- MELVILLE, Herman
- (1819-1891)US writer best known for such radically symbolic novels as The Whale (1851 UK; vt Moby-Dick 1851 US); the great whale of this novel is an archetype of the more METAPHYSICAL variety of sf MONSTER, and the spirit of the book has permeated much sf, notably Roger ZELAZNY's "The Doors of his Face, the Lamps of his Mouth" (1965) and, rathersuperficially, Philip Jose FARMER's "sequel" to HM's original, The Wind Whales of Ishmael (1971). HM's blending, in Moby-Dick, of rationalexplanation and romantic openness with the inexplicable was later to become typical of sf. In The Confidence-Man, His Masquerade (1857), HM's violent conflict with the dictates (or concept) of a manipulative destiny may well have provided some sf writers with inspiration for contemporary sf tales of justified PARANOIA.Of more direct sf interest is HM's short story "The Bell-Tower" (1855), which appears in The Piazza Tales (coll 1856); rather reminiscent of the work of his friend Nathaniel HAWTHORNE,it is the story, set in Renaissance Italy, of the construction of a MACHINE-man whose function it will be to strike the hour on a large bell,but which in the event kills its maker. The story can be read as allegorical of mankind's hubris, and a comment on the implications of the new era of mechanical invention and science that HM was beginning to witness.JC/PN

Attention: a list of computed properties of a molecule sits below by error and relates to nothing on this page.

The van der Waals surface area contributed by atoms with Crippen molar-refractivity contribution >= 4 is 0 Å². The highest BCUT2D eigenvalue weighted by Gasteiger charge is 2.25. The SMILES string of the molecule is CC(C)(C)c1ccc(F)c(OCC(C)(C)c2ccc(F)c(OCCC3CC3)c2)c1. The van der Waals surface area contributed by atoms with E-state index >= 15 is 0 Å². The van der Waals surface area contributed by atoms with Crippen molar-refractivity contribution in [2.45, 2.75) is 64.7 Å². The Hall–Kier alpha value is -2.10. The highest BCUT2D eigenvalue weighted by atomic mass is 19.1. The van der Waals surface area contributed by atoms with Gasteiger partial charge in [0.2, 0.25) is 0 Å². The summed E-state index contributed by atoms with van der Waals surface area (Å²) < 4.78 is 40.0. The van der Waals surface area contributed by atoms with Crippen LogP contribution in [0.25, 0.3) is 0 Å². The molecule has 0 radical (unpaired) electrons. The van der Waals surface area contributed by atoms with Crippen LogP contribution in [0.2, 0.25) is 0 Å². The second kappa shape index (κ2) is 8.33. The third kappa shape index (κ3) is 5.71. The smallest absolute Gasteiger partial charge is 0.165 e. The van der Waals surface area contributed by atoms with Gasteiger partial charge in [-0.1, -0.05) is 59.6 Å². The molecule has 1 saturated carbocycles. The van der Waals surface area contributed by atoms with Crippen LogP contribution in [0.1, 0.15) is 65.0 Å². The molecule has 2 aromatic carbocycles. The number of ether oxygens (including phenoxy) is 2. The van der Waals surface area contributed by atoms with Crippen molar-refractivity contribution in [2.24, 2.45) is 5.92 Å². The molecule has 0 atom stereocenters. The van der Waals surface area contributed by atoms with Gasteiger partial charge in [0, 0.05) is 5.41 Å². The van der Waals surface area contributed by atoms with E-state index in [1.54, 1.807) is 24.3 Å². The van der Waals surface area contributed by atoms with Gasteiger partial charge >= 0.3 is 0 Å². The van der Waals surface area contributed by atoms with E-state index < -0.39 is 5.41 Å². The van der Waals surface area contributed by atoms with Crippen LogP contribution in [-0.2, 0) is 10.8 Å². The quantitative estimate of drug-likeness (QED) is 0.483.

Science Fiction and Fantasy Encyclopedia. Academic. 2011.